In the UK, Accept got widespread attention with their fifth album, ‘Balls To The Wall’, and while only Hoffmann is still there, there is no doubt that their sixteenth studio album is in direct lineage. If someone had asked me what the new Accept album was like before hearing it I would have said, crunching riffs, simple but effective solos, hard hitting Teutonic metal with hints of AC/DC, with rough and raw vocals over the top, and that is exactly what we have here. This album got to #2 in the German charts, and Top 10 in four other European countries to boot. If it ain’t broke, why fix it?

If you like Accept, then here is another album showing them what they do very well indeed, but if you haven’t enjoyed their straightforward approach in the past then it is unlikely that this is for you.

ACCEPT Too Mean to Die

Album · 2021 · Heavy Metal
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If someone asked me to define pure classic heavy metal, the first thing that comes to my mind is the German band, Accept. Their classic run of 1980s albums is still fresh and entertaining to this day, and their reunion era with the new singer Mark Tornillo is somehow just as good, or even better (very few heritage bands can say that, maybe only Kreator are making better albums nowadays than in the 80s). For example; Their 2012 album Stalingrad was one of my albums of the whole decade, and the follow up to that Blind Rage is just as good.

In 2021 the long running band have put out their sixteenth full-length studio album, and the fifth of their modern Tornillo-era. Like the other albums from this era it is released on Nuclear Blast, and boasts an absolutely banging production job from Andy Sneap (who has done some great work with the best Saxon, ‘Priest and Testament albums of the modern era).

There has been some line-up shifts in recent years, as essential members Herman Frank and Stefan Schwarzmann left before the previous album, The Rise Of Chaos, and now iconic bassist Peter Baltes has departed too. I can imagine a few fans being worried about how that will affect the sound and direction.

Luckily main-man Wolf Hoffman is still going strong, and the Tornillo/Sneap dynamic over Wolf’s signature style ensures a sense of continuity. Christopher Williams on drums and Uwe Lulis on guitar are still here from the previous record (and the live album before that) and both of those guys are pretty dialled into what Accept should sound like anyway, which also helps it all still feel like Accept should feel.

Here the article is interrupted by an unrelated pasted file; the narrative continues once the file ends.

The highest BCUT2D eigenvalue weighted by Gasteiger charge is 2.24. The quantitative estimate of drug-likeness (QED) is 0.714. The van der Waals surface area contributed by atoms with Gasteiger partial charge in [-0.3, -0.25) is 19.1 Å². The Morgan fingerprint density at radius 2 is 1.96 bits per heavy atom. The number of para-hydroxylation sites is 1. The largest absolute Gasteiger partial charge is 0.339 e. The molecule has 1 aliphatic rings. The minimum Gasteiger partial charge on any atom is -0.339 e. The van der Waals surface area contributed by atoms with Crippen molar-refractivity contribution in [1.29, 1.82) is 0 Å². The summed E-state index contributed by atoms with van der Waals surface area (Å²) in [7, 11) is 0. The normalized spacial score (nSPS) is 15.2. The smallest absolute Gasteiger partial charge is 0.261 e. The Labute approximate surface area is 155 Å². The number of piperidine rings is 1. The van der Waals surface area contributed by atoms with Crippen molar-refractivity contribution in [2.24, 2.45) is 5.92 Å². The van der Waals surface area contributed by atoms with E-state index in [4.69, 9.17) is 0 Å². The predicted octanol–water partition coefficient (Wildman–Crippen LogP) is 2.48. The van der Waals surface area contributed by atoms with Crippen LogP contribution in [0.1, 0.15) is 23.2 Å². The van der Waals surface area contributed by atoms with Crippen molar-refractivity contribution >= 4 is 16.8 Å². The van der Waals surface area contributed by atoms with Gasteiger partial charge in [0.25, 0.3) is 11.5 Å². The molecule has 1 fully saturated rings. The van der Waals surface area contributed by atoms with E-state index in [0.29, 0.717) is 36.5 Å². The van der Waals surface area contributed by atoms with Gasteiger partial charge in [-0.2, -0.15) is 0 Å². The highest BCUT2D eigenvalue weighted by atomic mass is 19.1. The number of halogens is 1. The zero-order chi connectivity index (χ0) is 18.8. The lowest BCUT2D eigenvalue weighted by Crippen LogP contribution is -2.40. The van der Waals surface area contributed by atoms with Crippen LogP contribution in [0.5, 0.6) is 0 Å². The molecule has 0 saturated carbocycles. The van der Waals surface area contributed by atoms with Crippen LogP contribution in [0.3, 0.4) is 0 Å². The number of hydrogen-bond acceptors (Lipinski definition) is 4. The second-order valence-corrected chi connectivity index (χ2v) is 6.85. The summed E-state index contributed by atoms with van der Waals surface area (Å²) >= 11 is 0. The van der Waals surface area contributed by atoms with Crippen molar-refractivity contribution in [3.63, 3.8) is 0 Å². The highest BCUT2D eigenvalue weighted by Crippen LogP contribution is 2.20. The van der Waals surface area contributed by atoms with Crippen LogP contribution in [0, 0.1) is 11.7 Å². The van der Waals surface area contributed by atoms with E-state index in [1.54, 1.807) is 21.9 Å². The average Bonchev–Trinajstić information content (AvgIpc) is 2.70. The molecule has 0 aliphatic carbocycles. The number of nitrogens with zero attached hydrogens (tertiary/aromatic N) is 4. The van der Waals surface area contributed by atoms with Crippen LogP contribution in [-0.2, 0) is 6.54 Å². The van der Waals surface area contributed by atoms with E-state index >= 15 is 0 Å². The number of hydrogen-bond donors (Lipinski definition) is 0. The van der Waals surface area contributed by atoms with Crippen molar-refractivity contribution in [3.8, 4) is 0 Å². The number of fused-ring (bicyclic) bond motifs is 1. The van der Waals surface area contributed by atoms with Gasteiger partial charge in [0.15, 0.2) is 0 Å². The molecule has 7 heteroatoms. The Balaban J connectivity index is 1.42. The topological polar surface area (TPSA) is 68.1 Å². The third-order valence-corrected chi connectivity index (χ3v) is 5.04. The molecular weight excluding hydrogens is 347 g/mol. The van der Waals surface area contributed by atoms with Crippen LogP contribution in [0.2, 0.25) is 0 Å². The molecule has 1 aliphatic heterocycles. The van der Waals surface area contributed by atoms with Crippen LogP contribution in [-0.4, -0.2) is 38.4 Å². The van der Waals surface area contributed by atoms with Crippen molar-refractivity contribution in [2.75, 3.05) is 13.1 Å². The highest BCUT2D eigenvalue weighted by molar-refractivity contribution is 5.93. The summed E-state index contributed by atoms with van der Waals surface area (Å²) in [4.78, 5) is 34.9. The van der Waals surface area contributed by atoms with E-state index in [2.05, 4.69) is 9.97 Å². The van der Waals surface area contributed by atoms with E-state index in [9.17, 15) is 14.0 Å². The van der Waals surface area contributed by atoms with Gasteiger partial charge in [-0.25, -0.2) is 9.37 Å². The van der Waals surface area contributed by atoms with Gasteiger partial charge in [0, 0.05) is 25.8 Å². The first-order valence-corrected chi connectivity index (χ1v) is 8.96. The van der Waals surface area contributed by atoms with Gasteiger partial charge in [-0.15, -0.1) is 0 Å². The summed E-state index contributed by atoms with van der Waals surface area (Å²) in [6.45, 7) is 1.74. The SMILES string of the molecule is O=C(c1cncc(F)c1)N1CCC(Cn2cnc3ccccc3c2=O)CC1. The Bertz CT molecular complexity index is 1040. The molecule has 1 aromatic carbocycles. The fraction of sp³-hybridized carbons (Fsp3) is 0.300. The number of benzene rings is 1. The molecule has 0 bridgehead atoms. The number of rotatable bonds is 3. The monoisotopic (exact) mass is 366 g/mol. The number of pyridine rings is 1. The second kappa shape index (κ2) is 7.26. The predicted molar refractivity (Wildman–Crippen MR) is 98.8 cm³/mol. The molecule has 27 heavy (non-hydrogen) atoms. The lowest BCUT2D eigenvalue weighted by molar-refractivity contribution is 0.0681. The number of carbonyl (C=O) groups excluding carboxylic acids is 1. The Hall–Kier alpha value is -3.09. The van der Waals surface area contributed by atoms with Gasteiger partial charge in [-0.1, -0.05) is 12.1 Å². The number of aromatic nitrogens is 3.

If you have heard any album since Blood Of The Nations, you will know stylistically what to expect here. They’ve settled into a specific style and are pretty much just fleshing out every variation of that theme they can think of without straying too far, kind of like how Motorhead did for their final five or six albums, or what Saxon have been doing on their three or four most recent records. There are fast, medium and slow paced variations. There are melodic, blunt and medium intensity variants. There are rocking and metallic stylistic variants. Some songs may have a bit of a neoclassical section here, or a singalong section there. But at the end of the day, they’ve hit upon an excellent formula and they’re working it to maximum effect one album after another now; There’s lots of speed metal, lots of hard rock and a few tiny tinges of thrash and power metal in small doses for flavour now and again.

If you want to know what this album (or indeed the last four albums sound like), check out the brilliant tracks “Not My Problem,” “No One’s Master” or the title-track “To Mean To Die.” Plenty of good tunes here to keep existing fans happy. This stuff is exactly what I love about the band.

For the band’s more rock, less Metallic side, “Overnight Sensation” is a blast, and the amusing lyrics about social media influencers kind of serve as a spiritual sequel to the previous album’s “Analogue Man.” If you like the band when they add a bit of classical music into the mix, then “Symphony Of Pain” is also worth checking out.

How does this album fit into the band’s catalogue overall? Well, it isn’t my number-one favourite, but it is no disappointment either. I think of words like “solid” or “dependable” which may sound like damning with faint praise, but that isn’t the case. They have released better albums, that’s just the burden of being a brilliant band with a stellar catalogue. There may perhaps be one or two songs that come across as filler, and furthermore because they’ve used this formula for several albums now nothing feels particularly wow-ing or fresh which can sometimes have an impact when ranking records, but as a whole it is just another damn solid set of songs in a style I’ve come to love for the last decade, and still as well produced and performed as ever. If it was a Deep Purple album, it would be Who Do We Think We Are. Still awesome, but maybe not the one that makes it into all the lists.

Will it make my album of the decade list like Stalingrad did? Maybe not. Will it be my number one album of this year? Possibly not either. But do I still recommend you buy it? You bet I doa. If you liked Rise Of Chaos, you’re going to like this, it is as simple as that. At least half the album I can’t wait to add to playlists or see on live albums.